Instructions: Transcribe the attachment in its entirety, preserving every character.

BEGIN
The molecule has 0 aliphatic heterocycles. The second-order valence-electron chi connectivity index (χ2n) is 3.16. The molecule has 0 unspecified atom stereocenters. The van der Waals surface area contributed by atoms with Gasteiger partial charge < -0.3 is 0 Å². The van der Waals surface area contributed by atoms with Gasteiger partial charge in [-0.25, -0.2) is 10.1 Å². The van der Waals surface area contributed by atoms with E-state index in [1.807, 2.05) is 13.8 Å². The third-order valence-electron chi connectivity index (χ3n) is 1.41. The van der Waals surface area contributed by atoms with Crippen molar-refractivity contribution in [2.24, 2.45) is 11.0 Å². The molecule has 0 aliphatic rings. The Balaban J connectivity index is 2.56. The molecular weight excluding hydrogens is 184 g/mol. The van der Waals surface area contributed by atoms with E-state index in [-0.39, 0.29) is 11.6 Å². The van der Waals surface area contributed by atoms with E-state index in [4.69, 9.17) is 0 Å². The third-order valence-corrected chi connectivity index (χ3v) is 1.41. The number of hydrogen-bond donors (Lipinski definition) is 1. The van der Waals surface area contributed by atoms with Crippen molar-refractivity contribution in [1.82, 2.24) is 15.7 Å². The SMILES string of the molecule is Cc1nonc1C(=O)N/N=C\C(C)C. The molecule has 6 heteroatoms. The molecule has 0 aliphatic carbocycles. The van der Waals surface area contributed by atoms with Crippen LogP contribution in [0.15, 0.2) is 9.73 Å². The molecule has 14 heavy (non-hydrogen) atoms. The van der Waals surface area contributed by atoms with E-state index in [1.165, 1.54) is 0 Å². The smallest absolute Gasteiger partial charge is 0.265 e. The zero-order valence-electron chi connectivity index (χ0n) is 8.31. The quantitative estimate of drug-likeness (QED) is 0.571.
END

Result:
The molecule has 0 aliphatic heterocycles. The second-order valence-electron chi connectivity index (χ2n) is 3.16. The molecule has 0 unspecified atom stereocenters. The van der Waals surface area contributed by atoms with Gasteiger partial charge < -0.3 is 0 Å². The van der Waals surface area contributed by atoms with Gasteiger partial charge in [-0.25, -0.2) is 10.1 Å². The van der Waals surface area contributed by atoms with E-state index in [1.807, 2.05) is 13.8 Å². The third-order valence-electron chi connectivity index (χ3n) is 1.41. The van der Waals surface area contributed by atoms with Crippen molar-refractivity contribution in [2.24, 2.45) is 11.0 Å². The molecule has 0 aliphatic rings. The Balaban J connectivity index is 2.56. The molecular weight excluding hydrogens is 184 g/mol. The van der Waals surface area contributed by atoms with E-state index in [-0.39, 0.29) is 11.6 Å². The van der Waals surface area contributed by atoms with E-state index in [4.69, 9.17) is 0 Å². The third-order valence-corrected chi connectivity index (χ3v) is 1.41. The number of hydrogen-bond donors (Lipinski definition) is 1. The van der Waals surface area contributed by atoms with Crippen molar-refractivity contribution in [1.82, 2.24) is 15.7 Å². The SMILES string of the molecule is Cc1nonc1C(=O)N/N=C\C(C)C. The molecule has 6 heteroatoms. The molecule has 0 aliphatic carbocycles. The van der Waals surface area contributed by atoms with Crippen LogP contribution in [0.15, 0.2) is 9.73 Å². The molecule has 14 heavy (non-hydrogen) atoms. The van der Waals surface area contributed by atoms with E-state index in [1.165, 1.54) is 0 Å². The smallest absolute Gasteiger partial charge is 0.265 e. The zero-order valence-electron chi connectivity index (χ0n) is 8.31. The quantitative estimate of drug-likeness (QED) is 0.571.